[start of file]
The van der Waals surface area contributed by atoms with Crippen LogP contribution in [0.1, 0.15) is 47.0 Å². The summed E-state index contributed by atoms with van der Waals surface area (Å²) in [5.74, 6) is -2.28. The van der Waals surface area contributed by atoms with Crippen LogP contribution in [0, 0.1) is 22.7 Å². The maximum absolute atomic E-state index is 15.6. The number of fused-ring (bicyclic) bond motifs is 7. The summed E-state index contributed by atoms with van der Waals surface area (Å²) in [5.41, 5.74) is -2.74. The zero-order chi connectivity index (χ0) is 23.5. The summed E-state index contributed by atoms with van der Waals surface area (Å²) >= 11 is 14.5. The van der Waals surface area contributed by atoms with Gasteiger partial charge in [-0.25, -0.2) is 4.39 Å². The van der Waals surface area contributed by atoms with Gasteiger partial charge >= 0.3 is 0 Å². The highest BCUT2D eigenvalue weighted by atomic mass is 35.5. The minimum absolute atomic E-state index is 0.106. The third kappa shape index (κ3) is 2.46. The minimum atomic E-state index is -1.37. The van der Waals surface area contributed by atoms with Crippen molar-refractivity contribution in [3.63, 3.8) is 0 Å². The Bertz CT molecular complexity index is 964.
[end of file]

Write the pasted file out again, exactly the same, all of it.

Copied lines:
The van der Waals surface area contributed by atoms with Crippen LogP contribution in [0.1, 0.15) is 47.0 Å². The summed E-state index contributed by atoms with van der Waals surface area (Å²) in [5.74, 6) is -2.28. The van der Waals surface area contributed by atoms with Crippen LogP contribution in [0, 0.1) is 22.7 Å². The maximum absolute atomic E-state index is 15.6. The number of fused-ring (bicyclic) bond motifs is 7. The summed E-state index contributed by atoms with van der Waals surface area (Å²) in [5.41, 5.74) is -2.74. The zero-order chi connectivity index (χ0) is 23.5. The summed E-state index contributed by atoms with van der Waals surface area (Å²) >= 11 is 14.5. The van der Waals surface area contributed by atoms with Gasteiger partial charge in [-0.25, -0.2) is 4.39 Å². The van der Waals surface area contributed by atoms with Gasteiger partial charge >= 0.3 is 0 Å². The highest BCUT2D eigenvalue weighted by atomic mass is 35.5. The minimum absolute atomic E-state index is 0.106. The third kappa shape index (κ3) is 2.46. The minimum atomic E-state index is -1.37. The van der Waals surface area contributed by atoms with Crippen molar-refractivity contribution in [3.63, 3.8) is 0 Å². The Bertz CT molecular complexity index is 964.